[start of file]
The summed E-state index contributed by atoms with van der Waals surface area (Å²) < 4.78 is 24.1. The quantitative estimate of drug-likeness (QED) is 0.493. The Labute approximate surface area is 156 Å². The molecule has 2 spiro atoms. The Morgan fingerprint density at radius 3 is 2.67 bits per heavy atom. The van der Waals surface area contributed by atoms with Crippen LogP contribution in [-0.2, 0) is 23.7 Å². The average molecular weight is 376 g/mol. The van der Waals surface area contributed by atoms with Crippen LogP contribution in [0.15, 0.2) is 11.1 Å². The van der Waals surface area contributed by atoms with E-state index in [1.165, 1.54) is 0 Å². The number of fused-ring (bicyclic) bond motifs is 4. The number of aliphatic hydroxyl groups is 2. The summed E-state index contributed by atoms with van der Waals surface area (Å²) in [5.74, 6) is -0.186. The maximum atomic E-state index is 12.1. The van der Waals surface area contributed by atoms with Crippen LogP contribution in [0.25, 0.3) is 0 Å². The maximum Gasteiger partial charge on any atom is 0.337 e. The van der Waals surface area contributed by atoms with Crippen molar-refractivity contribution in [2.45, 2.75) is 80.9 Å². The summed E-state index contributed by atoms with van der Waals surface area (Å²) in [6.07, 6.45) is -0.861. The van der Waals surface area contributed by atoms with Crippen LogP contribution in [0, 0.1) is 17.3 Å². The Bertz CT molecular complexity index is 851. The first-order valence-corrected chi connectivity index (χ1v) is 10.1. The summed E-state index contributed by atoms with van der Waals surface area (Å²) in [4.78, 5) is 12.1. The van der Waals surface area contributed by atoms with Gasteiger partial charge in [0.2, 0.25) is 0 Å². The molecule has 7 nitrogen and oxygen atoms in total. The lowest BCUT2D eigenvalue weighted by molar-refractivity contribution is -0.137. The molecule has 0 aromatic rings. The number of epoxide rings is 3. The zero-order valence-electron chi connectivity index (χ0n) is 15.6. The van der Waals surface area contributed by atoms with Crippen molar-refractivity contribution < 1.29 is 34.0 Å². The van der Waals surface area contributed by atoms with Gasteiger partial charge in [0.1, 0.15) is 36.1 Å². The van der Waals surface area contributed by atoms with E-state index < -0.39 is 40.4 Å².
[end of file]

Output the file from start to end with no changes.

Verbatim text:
The summed E-state index contributed by atoms with van der Waals surface area (Å²) < 4.78 is 24.1. The quantitative estimate of drug-likeness (QED) is 0.493. The Labute approximate surface area is 156 Å². The molecule has 2 spiro atoms. The Morgan fingerprint density at radius 3 is 2.67 bits per heavy atom. The van der Waals surface area contributed by atoms with Crippen LogP contribution in [-0.2, 0) is 23.7 Å². The average molecular weight is 376 g/mol. The van der Waals surface area contributed by atoms with Crippen LogP contribution in [0.15, 0.2) is 11.1 Å². The van der Waals surface area contributed by atoms with E-state index in [1.165, 1.54) is 0 Å². The number of fused-ring (bicyclic) bond motifs is 4. The number of aliphatic hydroxyl groups is 2. The summed E-state index contributed by atoms with van der Waals surface area (Å²) in [5.74, 6) is -0.186. The maximum atomic E-state index is 12.1. The van der Waals surface area contributed by atoms with Crippen LogP contribution in [0.25, 0.3) is 0 Å². The maximum Gasteiger partial charge on any atom is 0.337 e. The van der Waals surface area contributed by atoms with Crippen molar-refractivity contribution in [2.45, 2.75) is 80.9 Å². The summed E-state index contributed by atoms with van der Waals surface area (Å²) in [6.07, 6.45) is -0.861. The van der Waals surface area contributed by atoms with Crippen LogP contribution in [0, 0.1) is 17.3 Å². The Bertz CT molecular complexity index is 851. The first-order valence-corrected chi connectivity index (χ1v) is 10.1. The summed E-state index contributed by atoms with van der Waals surface area (Å²) in [4.78, 5) is 12.1. The van der Waals surface area contributed by atoms with Gasteiger partial charge in [0.2, 0.25) is 0 Å². The molecule has 7 nitrogen and oxygen atoms in total. The lowest BCUT2D eigenvalue weighted by molar-refractivity contribution is -0.137. The molecule has 0 aromatic rings. The number of epoxide rings is 3. The zero-order valence-electron chi connectivity index (χ0n) is 15.6. The van der Waals surface area contributed by atoms with Crippen molar-refractivity contribution < 1.29 is 34.0 Å². The van der Waals surface area contributed by atoms with Gasteiger partial charge in [0.1, 0.15) is 36.1 Å². The van der Waals surface area contributed by atoms with E-state index < -0.39 is 40.4 Å².